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The Marlboro democrat. (Bennettsville, S.C.) 1882-1908, July 18, 1890, Image 1

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" Do thou Groat Liberty Inspire our Souls and make our lives in thy possession happy, or our Deaths Glorious in thy Just Defence."
I1 111 -1
idnivcs-Southern mail vin. Sooioty Hill
arrives daily, at Iii p tn.
/rcat-cs-Daily, at 5 OH o'ohmk, a tn.
Arrives- Northern mail vin 0. reenshoro,
N. C., m rives daily nt (5.-15 p tn
//iW".tS_ D iily. ot S'JO o'clock, a. m.
Arrives-Blenheim, Hod Hill and Drake
arrives daily nt 12 o'clock.
Leaven-Daily ut (j o'clock a- m.
Leaves-^ Hcniiettsville to Chornw, via
Dargan and Quick, Tuesdays
and Saturdays, ul 7 a. m.
Arrives-Same days at 0 p. m.
Leaves- lhmuetlsvillo to Laurinbing vin
Pearson, Briphtsville, Adams
ville and Ncwtonvillo, Monday,
Wednesday and Friday, at 7.M.
A rrives-Tuesday, Thursday and Satur
day at 3.30.
Bonncttsvillo post-office opens at 7
o'clock, n m., and closes at f> p m.
All mails opened aud distributed upon
art ?val.
.Money Ont or business elosos on Sat
urdays, ut 12 o'el(>eK,iu.
T. Ii. CuOSLAND, V. M.
.A.AAAAAAA A ?VA .J. A >V AAA.! ..A... A
Capo Fear and Yadkin Vallov R. R.
In effect March 2, ?S90.
Trains moving North.
/'ir n find Mail. Fi iiyht tittil /\.?t.
? Si) ii ni Tit'.nvo Uoumittrtx illo lt,I:") ll 111
I) 35 a ni Arrive Maxton S.35 a in
',i |j H ni Leave Maxton ll.25 a in
7 35 a in Arrive Fayetteville 2.0S p in
2 IS p m Len ru " f <>" ? ">
3 53 |i m l.oivvo SumWd 2 l? p in
ll:.|0 ji nt Arrive Uioensboro 8 00 p in
V ll! p ni Leave " .? 20 :i ni
Itt -15 p in Arrive Mt. Airy fi D') p lu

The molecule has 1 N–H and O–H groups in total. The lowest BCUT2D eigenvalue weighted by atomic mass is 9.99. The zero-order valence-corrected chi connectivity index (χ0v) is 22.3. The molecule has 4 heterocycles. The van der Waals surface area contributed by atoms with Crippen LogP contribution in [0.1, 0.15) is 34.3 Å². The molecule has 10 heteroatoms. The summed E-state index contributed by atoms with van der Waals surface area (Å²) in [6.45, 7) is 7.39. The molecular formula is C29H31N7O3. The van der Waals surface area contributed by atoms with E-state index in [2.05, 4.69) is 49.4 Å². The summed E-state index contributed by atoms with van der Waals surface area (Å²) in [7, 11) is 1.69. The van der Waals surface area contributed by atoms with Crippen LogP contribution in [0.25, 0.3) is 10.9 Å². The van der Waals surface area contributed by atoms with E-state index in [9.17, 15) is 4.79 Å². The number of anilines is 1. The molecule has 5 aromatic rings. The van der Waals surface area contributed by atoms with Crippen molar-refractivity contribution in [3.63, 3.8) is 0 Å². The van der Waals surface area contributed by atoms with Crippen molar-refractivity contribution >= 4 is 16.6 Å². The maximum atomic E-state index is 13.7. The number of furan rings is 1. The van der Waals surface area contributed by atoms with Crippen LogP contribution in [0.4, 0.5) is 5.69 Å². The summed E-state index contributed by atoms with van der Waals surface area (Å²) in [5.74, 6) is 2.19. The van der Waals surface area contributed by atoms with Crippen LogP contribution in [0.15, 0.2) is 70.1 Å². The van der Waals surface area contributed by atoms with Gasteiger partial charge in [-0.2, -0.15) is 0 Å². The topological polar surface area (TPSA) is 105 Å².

No. 1 --llroukfusl at l''uyetteville,
Dinner at 0 recusboro.
7Vi(t*)i* mouin'/ S?Hlh.
Pa*s. and Mail. Freight and Aecoui
5 '??) a m Leave Mt. Airy f) 30 a tn
'.I 15 a in Arrive (Jrcousboro I 15 a tn
y 50 a m LotlVo (?roensboro 7 DO a tn
j2 M pm Leave Sanford .?: 2 15 p m
2 H) p in Arrive Fayetteville 5 25 p nt
:i 30 j) tn Leave Fayetteville 7 15 a m
5 20 pm Arrive Maxtor. J2.;>0 p in
5 MO p m I.ea vc Maxton 1 05 :? tn
0 -15 p tn Arrive Bonnot1 svillc 3 40 ;) tn
Passenger and Mail Southbound break
ast at Crecusboro and dinner tit Sanford.
Factory Ji ranch.- Freight <G Passenger,
Lcavo Millboro 7.25 a in
-'.rrivo Oreensboro 0.00 n ni
Lave Greensboro 10.io a ni
Arrive Madison 12.35 p m
Lonvo Madison at 1.10 p ni
Arrive 0reen sboro .! 00 p m
Lcavo Qroonsboro 'I.IO |i m
Arrive Millbcro G.65 p in
Passenger and .Mull Train runs daily except
Vroight and Accommodation Train runs
from l'etntott?villo to Fayetteville Tueatln.'rs,
Thursdays nm) Saturdays; from Fayetteville to
Pentibtisvillo ou M millay.-:, Wednesdays .ind
Fridays; l'rom Fuyotievllle to Oreensboro on
Mondays, Wednesdays und Fridays; from
Oreensboro to Fayetteville on Tuesdays, Thurs
days ami .Saturdays; from Oreensboro to
Mt. Airy on Mondays, Wednesdays and
Frida,, s.
Trains on Factory and Madison Branches
run daily excopt Sunda v.
W. R KY L S,
(Jon. Pass Agent.
J. W. FltY"
(Jenora) Hinicrintoudont.
Atl antic Coast Line.
North Eastern R, Po. of S. 0,
Dilled A pi il lilith, 1801).
A. M .IA. M.
Lc Vlorcneo | *1 .st> | *a.ao
" Ki ii gs lr 00 I 2 20. I),.|6
Ar. Lanes 2.60 10.0*7
Le. Lanes 1 2.50] 10.07
Ar Charleston | 5.fl0| 11.50
1'. M.
Train on C. .t D. ii. H. connects at Florence
with No. 23 Train.
Lo Charleston
Ar. Lanes
Lo Lanes
Lu Kin^Htrco
Ar Florence
Daily. f Daily except Sniiilny.
No. 52 run through to Columbia via
Central li. lt. of s. c.
Nos. 78 and 14 run solid to Wil
niingtoii, N. C., making closo connection
with W. it W. R. It. for all points north.
J. lt. KliNLY, .INO. F. DIV INK,
Asfi't Oen'l Munngo.r, Gcn'l Supt.
T M. EMERSON, Gcn'l PUSH. Agfc.
North hound. South bound.
Leave- Leave
Charleston -1 00 p. m. Wadesboro' (..Do a. m.
Lune's Aili p, m. Choruw 7.30 a. m.
Florence 8.10 p. m. Florenco (1,00 a. m.
Oricr.iw tl .-J'J p. m. Lune's. 10.37 ? |,(
\rr?ud' A rrivo
V/ndosboro'11.00 p, rn, Charleston 12.30 p,ni